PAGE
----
The self incarnated in this way would be both fully immanent and fully transcendent. Thinking so, living truth in the midst of conflict, he would be free to love the world perfectly. Not resenting the temporal world as an obstacle to an eternal paradise, he might reveal the kingdom of god to be within you. Not resenting time as an inexorable thief of our beloveds, he might say today you will be with me in paradise. This twin revelation, his crosswise logos, would communicate the love’s knowledge he would himself embody. Such a logos, or word of god, would be the Heraclitean Christ. Whoever confesses him would try to imitate him, living a Christian life, with most of the anxieties this paradoxical vocation has always provoked. Is this genuine prayer or sophisticated idolatry? Is this authentic meditation or simply self-help? Is this chastity or repression, courage or pride, charity or vanity? Heraclitean Christianity offers the anxious believer no special solace but one.

Since the first Pentecost, and no doubt before that, Christians have struggled with contradictions. All religions must, of course, but the religion that confesses a human god assumes a unique burden in this regard. Tertullian famously shrugged it off with these words: certum est, quia impossible; it is certain, the immortality of mortals, because it is impossible. Such fideism has always tempted Christians, and it is arguably more tempting now—in an age even more diffident about philosophical truth than it is about religious doctrine. Theologians who have put aside the Thomistic synthesis of faith and reason, ironically for good reasons, reach instead for Kierkegaard or some more recent iteration of the fideist position. Yet this choice, between consistent or irrational faith, preserves the false dichotomy that has bedeviled Christian theology from its earliest Platonic forms: either Christian doctrines can be rendered non-contradictory and thus acceptable to reason, or their irrationality must be admitted, sometimes with a smug contempt of reason.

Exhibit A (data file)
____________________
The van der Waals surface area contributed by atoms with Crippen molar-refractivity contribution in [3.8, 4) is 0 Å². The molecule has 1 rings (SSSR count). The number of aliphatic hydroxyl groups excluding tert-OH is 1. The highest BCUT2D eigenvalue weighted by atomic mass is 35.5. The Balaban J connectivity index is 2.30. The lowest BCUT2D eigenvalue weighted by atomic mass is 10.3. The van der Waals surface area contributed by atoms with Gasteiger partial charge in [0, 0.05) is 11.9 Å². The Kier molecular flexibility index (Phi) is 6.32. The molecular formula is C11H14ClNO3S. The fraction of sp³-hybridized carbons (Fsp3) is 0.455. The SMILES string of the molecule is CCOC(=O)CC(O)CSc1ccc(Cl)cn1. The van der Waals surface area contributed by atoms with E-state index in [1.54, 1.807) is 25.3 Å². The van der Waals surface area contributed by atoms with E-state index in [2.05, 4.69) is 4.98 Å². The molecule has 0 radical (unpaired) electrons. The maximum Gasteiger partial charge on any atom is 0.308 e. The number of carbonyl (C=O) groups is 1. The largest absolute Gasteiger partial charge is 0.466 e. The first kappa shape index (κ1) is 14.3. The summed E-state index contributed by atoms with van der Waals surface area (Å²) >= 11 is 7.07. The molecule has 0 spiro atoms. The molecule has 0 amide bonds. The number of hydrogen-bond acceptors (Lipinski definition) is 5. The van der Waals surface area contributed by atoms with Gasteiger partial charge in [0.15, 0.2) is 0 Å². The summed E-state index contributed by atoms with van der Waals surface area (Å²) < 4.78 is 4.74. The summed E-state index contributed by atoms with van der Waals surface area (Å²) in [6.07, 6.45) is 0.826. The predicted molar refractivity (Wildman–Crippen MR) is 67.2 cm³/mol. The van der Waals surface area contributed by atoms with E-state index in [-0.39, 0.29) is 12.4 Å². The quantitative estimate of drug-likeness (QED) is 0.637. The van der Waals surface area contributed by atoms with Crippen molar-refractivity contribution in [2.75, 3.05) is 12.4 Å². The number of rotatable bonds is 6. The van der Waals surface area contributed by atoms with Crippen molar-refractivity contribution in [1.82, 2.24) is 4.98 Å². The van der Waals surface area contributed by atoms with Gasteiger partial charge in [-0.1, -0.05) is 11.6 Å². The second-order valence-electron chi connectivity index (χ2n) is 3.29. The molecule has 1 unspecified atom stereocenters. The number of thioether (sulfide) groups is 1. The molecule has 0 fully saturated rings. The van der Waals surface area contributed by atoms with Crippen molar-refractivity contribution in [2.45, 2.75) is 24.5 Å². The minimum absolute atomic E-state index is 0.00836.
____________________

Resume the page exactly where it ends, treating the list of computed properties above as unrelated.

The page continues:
Heraclitean Christianity escapes this false dichotomy by denying its implicit assumption that reason is consistency. If the highest form of reason is instead crosswise, as this series of posts has argued, then Christian confession would be reasonable despite its contradictions. Not every contradiction is allowed; this cannot be emphasized enough; only those required by careful meditation upon this world are permitted. But according to the Heraclitean meditation of these posts, these permissible contradictions are the three just canvassed—between time and eternity, nature and god, mortality and immortality. As it happens, moreover, these are the same three contradictions which the Christian confesses in one person: Jesus Christ. Far from irrational, confessing him would instead be the summit of reason.

Many Christians worry less about irrationality than they do about orthodoxy, so a few words are in order about the fidelity of this interpretation to Christian tradition. Is it heretical to confess Christ crosswise? Here a philosopher must hand the baton to theologians, but only after quickly acknowledging important differences between this Christ and the one so deeply indebted to Platonism and its logic of consistency. As already mentioned, neither his death nor ours is swallowed up in victory. On the contrary, death remains as invincible as the natural and temporal world it presupposes. As a result, no final resurrection will erase death forever, no pure eschaton will put an end to this impure world, nor will any future time witness the separation of wheat from tares. Yet this is already happening now, so to speak, in eternity. Here in time, following the crosswise confession, we foresee no ultimate reconciliation of all contradiction. Conflict is everliving, just as the cosmic fire.

Nevertheless—and this is the only solace crosswise logic offers the anxious Christian—there is truth in conflict. Heraclitean philosophy permits us to speak this truth intelligibly, to think it reasonably, and thereby to feel it most maturely. The crosswise Christian, in sum, could sing this Polish Christmas carol (Bóg się rodzi) with not only the lips, but also the mind as much as the heart:

God is born, great powers tremble,
Lord of Heaven lies forsaken.
Fire is frozen, splendor darkens,
feeble nature God has taken.
Lowly born, yet Lord to Praises,
Mortal yet the King of Ages.
Now indeed the Word made Flesh has
come on earth to dwell among us.